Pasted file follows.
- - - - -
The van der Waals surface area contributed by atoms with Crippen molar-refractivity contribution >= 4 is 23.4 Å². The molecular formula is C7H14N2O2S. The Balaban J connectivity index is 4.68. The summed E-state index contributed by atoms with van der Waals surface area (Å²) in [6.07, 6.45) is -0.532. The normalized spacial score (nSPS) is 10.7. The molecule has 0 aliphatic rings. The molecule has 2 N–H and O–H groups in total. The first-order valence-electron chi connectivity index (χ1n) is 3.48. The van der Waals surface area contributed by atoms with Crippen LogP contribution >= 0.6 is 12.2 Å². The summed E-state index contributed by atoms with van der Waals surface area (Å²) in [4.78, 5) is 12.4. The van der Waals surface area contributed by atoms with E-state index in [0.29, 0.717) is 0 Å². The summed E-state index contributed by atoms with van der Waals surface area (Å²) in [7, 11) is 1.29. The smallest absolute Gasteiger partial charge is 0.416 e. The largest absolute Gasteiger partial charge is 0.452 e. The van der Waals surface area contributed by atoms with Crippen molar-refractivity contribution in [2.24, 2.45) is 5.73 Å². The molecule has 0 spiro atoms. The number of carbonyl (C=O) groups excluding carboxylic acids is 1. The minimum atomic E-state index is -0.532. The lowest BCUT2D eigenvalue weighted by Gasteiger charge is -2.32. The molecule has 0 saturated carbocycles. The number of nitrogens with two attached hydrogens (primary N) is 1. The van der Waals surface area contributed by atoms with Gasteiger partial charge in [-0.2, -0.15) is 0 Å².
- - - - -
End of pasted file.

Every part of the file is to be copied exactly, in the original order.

The van der Waals surface area contributed by atoms with Crippen molar-refractivity contribution >= 4 is 23.4 Å². The molecular formula is C7H14N2O2S. The Balaban J connectivity index is 4.68. The summed E-state index contributed by atoms with van der Waals surface area (Å²) in [6.07, 6.45) is -0.532. The normalized spacial score (nSPS) is 10.7. The molecule has 0 aliphatic rings. The molecule has 2 N–H and O–H groups in total. The first-order valence-electron chi connectivity index (χ1n) is 3.48. The van der Waals surface area contributed by atoms with Crippen LogP contribution >= 0.6 is 12.2 Å². The summed E-state index contributed by atoms with van der Waals surface area (Å²) in [4.78, 5) is 12.4. The van der Waals surface area contributed by atoms with E-state index in [0.29, 0.717) is 0 Å². The summed E-state index contributed by atoms with van der Waals surface area (Å²) in [7, 11) is 1.29. The smallest absolute Gasteiger partial charge is 0.416 e. The largest absolute Gasteiger partial charge is 0.452 e. The van der Waals surface area contributed by atoms with Crippen molar-refractivity contribution in [2.24, 2.45) is 5.73 Å². The molecule has 0 spiro atoms. The number of carbonyl (C=O) groups excluding carboxylic acids is 1. The minimum atomic E-state index is -0.532. The lowest BCUT2D eigenvalue weighted by Gasteiger charge is -2.32. The molecule has 0 saturated carbocycles. The number of nitrogens with two attached hydrogens (primary N) is 1. The van der Waals surface area contributed by atoms with Gasteiger partial charge in [-0.2, -0.15) is 0 Å².